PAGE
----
after long considerations by priests, and they
have not been exactly regular. An Eka Dasa
Rudra was held in 1963, but was disrupted
by the disastrous eruption of Gunung Agung,
and restaged successfully in 1979. The last
Panca Wali Krama was in 1999.
Touts on scooters may follow you on your walk up the hill from the main parking area
demanding that you pay 8000Rp for a ride. This is another good reason to use the north
parking area close to the complex.
Once inside the complex, you may receive offers to 'come pray with me'. Visitors who seize
on this chance to get into a forbidden temple can face demands of 50,000Rp or more.
It should be noted that guides or drivers who accompany you from other parts of Bali are
generally not allowed into the temples by the local 'guides'.
Bali's highest and most revered mountain,
Gunung Agung is an imposing peak seen
from most of South and East Bali, although
it's often obscured by cloud and mist. Many
references give its height as 3142m, but some
say it lost its top in the 1963 eruption and
opinion varies as to the real height. The sum-
mit is an oval crater, about 700m across, with
its highest point on the western edge above
food, waterproof clothing and a warm jumper
(sweater). The descent is especially hard on
your feet, so you'll appreciate strong shoes or
boots and manicured toes.
You should take a guide for either route.
Early in the climb the guide will stop at a
shrine to make an offering and say some
prayers. This is a holy mountain and you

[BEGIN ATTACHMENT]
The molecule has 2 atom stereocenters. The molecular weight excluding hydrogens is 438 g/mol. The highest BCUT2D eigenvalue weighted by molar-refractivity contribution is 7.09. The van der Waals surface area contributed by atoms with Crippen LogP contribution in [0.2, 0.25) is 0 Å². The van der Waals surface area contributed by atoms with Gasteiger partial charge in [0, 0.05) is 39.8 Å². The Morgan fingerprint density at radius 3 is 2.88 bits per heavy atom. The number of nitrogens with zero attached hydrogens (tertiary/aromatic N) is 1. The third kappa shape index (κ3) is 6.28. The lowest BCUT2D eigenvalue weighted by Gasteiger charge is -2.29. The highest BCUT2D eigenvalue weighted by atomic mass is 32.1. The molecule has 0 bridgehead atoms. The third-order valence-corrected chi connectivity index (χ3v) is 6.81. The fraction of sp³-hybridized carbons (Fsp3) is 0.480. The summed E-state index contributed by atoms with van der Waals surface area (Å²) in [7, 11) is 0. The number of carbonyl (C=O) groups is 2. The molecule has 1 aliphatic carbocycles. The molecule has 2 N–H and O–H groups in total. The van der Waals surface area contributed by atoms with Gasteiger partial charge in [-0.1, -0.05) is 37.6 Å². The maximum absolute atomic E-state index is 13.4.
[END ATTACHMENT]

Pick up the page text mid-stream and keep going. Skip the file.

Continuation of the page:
should show respect.
It's best to climb during the dry season
(April to September), although July to Sep-
tember are the most reliable months. At other
times, the paths can be slippery and dangerous
and the views are clouded over. Climbing Gu-
nung Agung is not permitted when major re-
ligious events are being held at Pura Besakih,
which generally includes most of April. No
guide will take you up at these times.
None of the other temples are striking, except
when decorated for festivals, but each one
has a particular significance, sometimes in
conjunction with other temples. The trimurti
(Hindu trinity) is represented by the combi-
nation of Pura Penataran Agung as Shiva,
Pura Kiduling Kreteg as Brahma and Pura
Batu Madeg as Vishnu. Just as each village in
Bali has a pura puseh (temple of origin), pura
desa (village temple) and pura dalem (temple
of the dead), Pura Besakih has three temples
that fulfil these roles for Bali as a whole - Pura
Basukian, Pura Penataran Agung and Pura
Dalem Puri, respectively.
The Balinese concept of panca dewata,
Climbing Gunung Agung
It's possible to climb Agung from various
directions. The two shortest and most popular
routes are from Pura Besakih, on the south-
west side of the mountain, and from Pura
Pasar Agung, on the southern slopes. The
latter route goes to the lower edge of the crater
rim (2900m), but you can't make your way
from there around to the very highest point.
You'll have great views of the south and east,
but you won't be able to see central Bali.
To have the best chance of seeing the view
before the clouds form, get to the top before
Getting There & Away
Besakih is a major feature on many organised
tours of eastern and northern Bali.
The best way to visit is with your own trans-
portation, which allows you to explore the
many gorgeous drives in the area.
You can visit by bemo from Semarapura
(10,000Rp) but from other parts of Bali this
can make the outing an all-day affair. Be sure
to ask the driver to take you to the temple
Trips with guides on either of the following
routes up Gunung Agung generally include
breakfast and other meals and a place to stay,
but be sure to confirm all details in advance.
They can also arrange transportation.